An inquest was held on that say. It appeared that early in the morning of that day, the deceased was discovered hanging in the cellar below the shop from a beam. He was discovered at a quarter to eight in the morning. An alarm being given, Mr Scoates a neighbour living opposite, and his apprentice, went in, the latter cut down the body which was cold, life being extinct.
The jury heard that the deceased had lately given way to dissipation – indeed, during the last week he had almost constantly drunk. Medical testimony certified the cause of death and the jury returned the following verdict, “that deceased had destroyed himself whilst in a state of temporary insanity”.
What brought Daniel to such a state that he saw no alternative but to end his life?
To recap, in 1861, his brother in-law, Jarman Goldsmith, had attempted to frame Daniel for his own crime.
In 12 September 1864, at Canterbury Police Courts, a Daniel Emptage was convicted of theft and sentence for four months hard labour.
But we have additional records which show that, on 11 October 1864, a Daniel Emptage was convicted of larceny at the Dover Quarter Sessions and sent to prison for four months.
If this was the same Daniel Emptage, we would expect to see reference in the newspaper report to the effect that Daniel was already serving time and had been brought to court from jail. And surely there would be reference to the second sentence to be run concurrently with the first or to follow on from the first?
Viewed from this distance, we have to ask ourselves whether the court cases in September and October 1864 were actually against the real Daniel Emptage or was Jarman Goldsmith again impersonating his brother in-law. Or did someone else have a grudge against Daniel?
That there were two cases in which one or two people purporting to be Daniel Emptage had been found guilty and sentenced to four years imprisonment each is undisputed.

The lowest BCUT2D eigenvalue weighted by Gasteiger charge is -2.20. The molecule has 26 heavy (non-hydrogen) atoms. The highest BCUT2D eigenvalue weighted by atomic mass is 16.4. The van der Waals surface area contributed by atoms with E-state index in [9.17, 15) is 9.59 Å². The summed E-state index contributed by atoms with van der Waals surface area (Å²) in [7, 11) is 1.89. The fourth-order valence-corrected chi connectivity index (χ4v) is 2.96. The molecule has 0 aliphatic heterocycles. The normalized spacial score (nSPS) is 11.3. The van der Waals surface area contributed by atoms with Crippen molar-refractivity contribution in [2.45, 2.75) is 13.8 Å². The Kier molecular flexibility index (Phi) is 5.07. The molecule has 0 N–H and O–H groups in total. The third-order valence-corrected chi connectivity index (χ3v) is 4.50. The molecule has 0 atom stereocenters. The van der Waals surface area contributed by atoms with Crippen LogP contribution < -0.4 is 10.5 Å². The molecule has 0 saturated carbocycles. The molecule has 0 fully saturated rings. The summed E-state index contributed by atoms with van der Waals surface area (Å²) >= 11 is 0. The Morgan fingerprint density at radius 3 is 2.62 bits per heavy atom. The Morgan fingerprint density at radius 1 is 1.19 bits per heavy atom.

But, very clearly, the date of Daniel’s death is not in question and his body was identified by Caroline and the neighbour. How could Daniel have hanged himself at home in Ramsgate if he was meant to be serving time in jail doing hard labour?
As was often the case in those days, the inquest was held in the town hall, on the afternoon of the day on which Daniel died. Whilst the facts of his death were not in dispute, it seems to us that it allowed very little time for any extenuating circumstances to be discovered. There was no explanation for why Daniel had suddenly given way to habits of dissipation.
If he was being impersonated in September and October, and could only expect that this was going to be repeated time and time again, and that he could see no way out of the nightmare, it would have been reason enough for him to take to drink and to have destroyed himself by reason of temporary insanity.
Daniel died aged 49, leaving his wife Caroline and their surviving children, Caroline, Dorothy and Elijah. What effect did this have on them? Did they know why Daniel took his life?
There are too many gaps for us to piece together the whole story of what happened to Daniel Clark Emptage but does seem that, on top of the death of three of his children, the events which befell Daniel were too much to handle. Whether innocent or guilty of the charges against him, it was a tragic end to his life.
Jarman Goldsmith had a long record of misdemeanours or crimes, Born in Ramsgate in 1827, he was imprisoned in 1843 and 1844 for larceny. In 1846 he received 8 months hard labour for stealing iron. In 1849 he was a mariner, fined for using obscene language and ten years later, at 32, as a mariner on HMS Royal George, he was fined for fighting. In 1860, while stationed at HMS Pembroke, Chatham, exceeded his home leave.
Following his impersonation of Daniel in 1861, Jarman Goldsmith doesn’t reappear in the court records until 1873 when, aged 46, he received 6 months hard labour for an assault on a police constable. He was described as a repulsive looking man in a sailor’s suit. Three years later he was imprisoned for ill treating a donkey. He was sentenced under the name of John Goldsmith and later discovered to be Jarman Goldsmith.
By 1879 Jarman Goldsmith had become a chimney sweep and was fined for being drunk and disorderly. He died the same year, aged 52.
It seems that Jarman was a thoroughly bad character and, having already impersonated his brother in-law in 1861, it is seems highly likely that he would have done so again, in 1864, thus continuing the nightmare for Daniel who, seeing no way to end it, drank himself into a state of insanity and killed himself.
It is a very sad story, for Daniel, Caroline and their children.
David Emptage and Susan Morris
South Eastern Gazette 13 March 1860
Kentish Gazette 23 July 1861
Kentish Gazette 30 July 1861
Kentish Gazette 11 October 1864
Kentish Gazette 8 November 1864
Kentish Gazette 12 November 1864
Kentish Chronicle 12 November 1864